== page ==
Whether you do your own bookkeeping, or you work with a professional bookkeeper, you’ll want to make sure that your bookkeeping and all of your accounts for the tax year are in order before you start to work on your taxes. Block out time to:

  • Review your bookkeeping software to make sure all of your accounts are reconciled
  • Check to make sure you’ve paid all invoices for the year, and that there are no invoices that you’ve sent out that are outstanding
  • Review your balance sheet to ensure any new asset purchases are accounted for

If you do work with a professional bookkeeper, schedule a time to meet with them before you start working on your taxes to make sure nothing’s been overlooked.

4. Compile all of your documents

Dedicate a good chunk of time to tracking down and organizing all of the documents you’ll need to prepare your return. Many small business owners keep paper copies of key documents organized in a clear file system, but then also scan records in case the originals get lost. Storing records on the Cloud can help to ensure that crucial records won’t be misplaced.

Documents you’ll want to gather before you start working on your tax return include:

  • The prior year’s tax return
  • Any estimated tax payments you made in 2020
  • Your income statement
  • Your balance sheet
  • Payroll documents
  • Asset purchase details
  • Bank reconciliations
  • Credit card statements
  • 1099s, if you’ve received them from your customers

5. Check that you’ve issued all of your 1099s, if needed

If you paid more than $600 last year to any given non-corporate service provider — people who aren’t your employees, like independent contractors — then you have to issue Form 1099-NEC to that provider. The contractor will need to include that information in their own return, so the sooner you can send the forms out, the better.

If you pay for the services with a credit or debit card though, or through PayPal or a similar service, you don’t have to send a 1099. In those cases, the payment processor is the one who has to report the payments by using Form 1099-K.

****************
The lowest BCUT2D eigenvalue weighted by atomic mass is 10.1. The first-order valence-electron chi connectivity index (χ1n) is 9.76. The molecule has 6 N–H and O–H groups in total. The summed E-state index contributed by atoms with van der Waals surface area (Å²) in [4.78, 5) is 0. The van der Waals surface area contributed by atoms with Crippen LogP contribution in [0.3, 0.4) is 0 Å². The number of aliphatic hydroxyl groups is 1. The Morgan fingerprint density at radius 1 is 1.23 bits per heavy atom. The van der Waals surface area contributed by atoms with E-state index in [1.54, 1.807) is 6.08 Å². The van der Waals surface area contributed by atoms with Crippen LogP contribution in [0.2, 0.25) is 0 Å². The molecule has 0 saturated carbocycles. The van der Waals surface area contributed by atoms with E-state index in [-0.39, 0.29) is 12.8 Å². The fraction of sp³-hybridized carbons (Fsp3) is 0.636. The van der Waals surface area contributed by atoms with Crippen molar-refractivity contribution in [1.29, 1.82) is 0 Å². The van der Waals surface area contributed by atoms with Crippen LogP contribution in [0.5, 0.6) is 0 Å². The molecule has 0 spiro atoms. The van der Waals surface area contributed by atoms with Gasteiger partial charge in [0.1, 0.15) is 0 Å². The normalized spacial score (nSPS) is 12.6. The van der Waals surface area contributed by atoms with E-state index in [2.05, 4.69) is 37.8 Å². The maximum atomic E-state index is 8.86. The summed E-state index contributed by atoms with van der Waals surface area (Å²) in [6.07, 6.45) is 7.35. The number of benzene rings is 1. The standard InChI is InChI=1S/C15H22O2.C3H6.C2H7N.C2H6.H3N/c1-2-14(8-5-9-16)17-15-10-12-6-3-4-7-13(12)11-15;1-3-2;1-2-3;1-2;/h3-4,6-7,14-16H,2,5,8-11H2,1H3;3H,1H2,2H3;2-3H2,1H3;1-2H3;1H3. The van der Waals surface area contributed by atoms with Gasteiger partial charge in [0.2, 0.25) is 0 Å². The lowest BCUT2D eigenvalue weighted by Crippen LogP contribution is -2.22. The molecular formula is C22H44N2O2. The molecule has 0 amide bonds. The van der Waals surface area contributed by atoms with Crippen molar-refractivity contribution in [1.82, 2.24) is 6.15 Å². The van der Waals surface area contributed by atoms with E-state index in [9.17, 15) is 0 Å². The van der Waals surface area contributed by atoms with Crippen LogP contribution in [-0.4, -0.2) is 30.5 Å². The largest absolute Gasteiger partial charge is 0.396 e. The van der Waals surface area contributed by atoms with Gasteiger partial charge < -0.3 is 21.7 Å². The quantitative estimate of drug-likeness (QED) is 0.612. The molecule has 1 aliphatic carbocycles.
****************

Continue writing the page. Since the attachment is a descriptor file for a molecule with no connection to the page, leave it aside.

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6. Tally up your expenses and your deductions

While it’s a good idea to keep your business and personal expenses separate — with a dedicated business credit card and checking account — throughout the year you may have charged a business expense on your personal credit card or accidentally used your personal Venmo for a work item you had to buy.

Dedicate a few hours to looking over your personal expenses for the year — including your personal credit card statements, Venmo, and PayPal — to make sure you’re not missing any business expenses that you need to add to your 2021 tax returns.

Dedicate a few hours to looking over your personal expenses for the year — including your personal credit card statements, Venmo, and PayPal — to make sure you’re not missing any business expenses that you need to add to your 2021 tax returns.

If you’re a small business owner that runs your business from your home, you’ll be able to take a home office deduction with your taxes if the space you’re using gets “regular and exclusive use” and is the “principal place of your business.”

The IRS has both a simplified method and a regular method for completing home office deductions. Which method you use depends on your particular situation. The IRS provides details on both methods. Other deductions for small business owners and sole proprietors include: office expenses like printer paper or toner, professional conferences and continuing education, car expenses and mileage, and internet and cell expenses.

Also, think about other deductions you might be able to make. Did your business contribute to a charity last year? If so, find those receipts so you can incorporate them into your return.

7. Don’t forget to deduct the estimated taxes you paid

You don’t want to overpay your taxes and then be in a position where you’re left waiting to receive an especially hefty refund from the government. To avoid that, tally all of the estimated tax payments that you’ve made across the course of the year and make sure to have that amount handy so you can include it on your return.